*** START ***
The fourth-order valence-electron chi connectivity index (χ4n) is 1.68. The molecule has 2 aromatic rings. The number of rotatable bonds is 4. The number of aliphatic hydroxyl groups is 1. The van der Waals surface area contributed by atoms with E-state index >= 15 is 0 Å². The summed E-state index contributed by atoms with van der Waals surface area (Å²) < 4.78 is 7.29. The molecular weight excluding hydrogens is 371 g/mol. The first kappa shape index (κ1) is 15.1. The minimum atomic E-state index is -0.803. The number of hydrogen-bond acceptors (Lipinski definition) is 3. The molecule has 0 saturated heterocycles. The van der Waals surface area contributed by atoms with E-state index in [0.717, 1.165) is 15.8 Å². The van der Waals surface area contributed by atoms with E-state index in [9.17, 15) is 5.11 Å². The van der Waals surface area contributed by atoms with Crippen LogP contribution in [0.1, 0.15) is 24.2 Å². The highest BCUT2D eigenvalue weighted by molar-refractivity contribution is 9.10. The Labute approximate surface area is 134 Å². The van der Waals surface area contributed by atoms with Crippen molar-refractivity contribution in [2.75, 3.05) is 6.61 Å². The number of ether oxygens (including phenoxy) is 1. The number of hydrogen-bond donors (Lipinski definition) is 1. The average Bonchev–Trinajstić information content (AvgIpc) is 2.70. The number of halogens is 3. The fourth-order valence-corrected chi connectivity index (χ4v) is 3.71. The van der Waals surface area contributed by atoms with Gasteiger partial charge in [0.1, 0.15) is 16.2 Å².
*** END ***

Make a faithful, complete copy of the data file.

The fourth-order valence-electron chi connectivity index (χ4n) is 1.68. The molecule has 2 aromatic rings. The number of rotatable bonds is 4. The number of aliphatic hydroxyl groups is 1. The van der Waals surface area contributed by atoms with E-state index >= 15 is 0 Å². The summed E-state index contributed by atoms with van der Waals surface area (Å²) < 4.78 is 7.29. The molecular weight excluding hydrogens is 371 g/mol. The first kappa shape index (κ1) is 15.1. The minimum atomic E-state index is -0.803. The number of hydrogen-bond acceptors (Lipinski definition) is 3. The molecule has 0 saturated heterocycles. The van der Waals surface area contributed by atoms with E-state index in [0.717, 1.165) is 15.8 Å². The van der Waals surface area contributed by atoms with E-state index in [9.17, 15) is 5.11 Å². The van der Waals surface area contributed by atoms with Crippen LogP contribution in [0.1, 0.15) is 24.2 Å². The highest BCUT2D eigenvalue weighted by molar-refractivity contribution is 9.10. The Labute approximate surface area is 134 Å². The van der Waals surface area contributed by atoms with Crippen molar-refractivity contribution in [2.75, 3.05) is 6.61 Å². The number of ether oxygens (including phenoxy) is 1. The number of hydrogen-bond donors (Lipinski definition) is 1. The average Bonchev–Trinajstić information content (AvgIpc) is 2.70. The number of halogens is 3. The fourth-order valence-corrected chi connectivity index (χ4v) is 3.71. The van der Waals surface area contributed by atoms with Gasteiger partial charge in [0.1, 0.15) is 16.2 Å².